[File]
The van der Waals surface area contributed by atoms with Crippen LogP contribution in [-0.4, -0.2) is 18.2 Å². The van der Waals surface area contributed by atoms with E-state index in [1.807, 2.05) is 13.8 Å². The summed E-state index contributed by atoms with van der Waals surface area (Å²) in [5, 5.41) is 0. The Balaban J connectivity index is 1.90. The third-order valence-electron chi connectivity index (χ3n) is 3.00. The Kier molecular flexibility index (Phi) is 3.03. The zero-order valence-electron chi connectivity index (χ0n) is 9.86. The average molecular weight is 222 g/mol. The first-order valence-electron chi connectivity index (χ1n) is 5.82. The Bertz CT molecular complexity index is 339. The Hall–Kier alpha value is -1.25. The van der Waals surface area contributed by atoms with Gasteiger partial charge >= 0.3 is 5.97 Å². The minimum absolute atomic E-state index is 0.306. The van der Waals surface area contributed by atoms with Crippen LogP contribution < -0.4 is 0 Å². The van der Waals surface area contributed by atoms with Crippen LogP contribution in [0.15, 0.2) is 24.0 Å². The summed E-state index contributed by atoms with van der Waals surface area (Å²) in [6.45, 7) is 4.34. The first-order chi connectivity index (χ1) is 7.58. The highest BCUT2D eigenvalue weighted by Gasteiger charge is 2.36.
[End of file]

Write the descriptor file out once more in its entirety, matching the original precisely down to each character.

The van der Waals surface area contributed by atoms with Crippen LogP contribution in [-0.4, -0.2) is 18.2 Å². The van der Waals surface area contributed by atoms with E-state index in [1.807, 2.05) is 13.8 Å². The summed E-state index contributed by atoms with van der Waals surface area (Å²) in [5, 5.41) is 0. The Balaban J connectivity index is 1.90. The third-order valence-electron chi connectivity index (χ3n) is 3.00. The Kier molecular flexibility index (Phi) is 3.03. The zero-order valence-electron chi connectivity index (χ0n) is 9.86. The average molecular weight is 222 g/mol. The first-order valence-electron chi connectivity index (χ1n) is 5.82. The Bertz CT molecular complexity index is 339. The Hall–Kier alpha value is -1.25. The van der Waals surface area contributed by atoms with Gasteiger partial charge >= 0.3 is 5.97 Å². The minimum absolute atomic E-state index is 0.306. The van der Waals surface area contributed by atoms with Crippen LogP contribution < -0.4 is 0 Å². The van der Waals surface area contributed by atoms with Crippen LogP contribution in [0.15, 0.2) is 24.0 Å². The summed E-state index contributed by atoms with van der Waals surface area (Å²) in [6.45, 7) is 4.34. The first-order chi connectivity index (χ1) is 7.58. The highest BCUT2D eigenvalue weighted by Gasteiger charge is 2.36.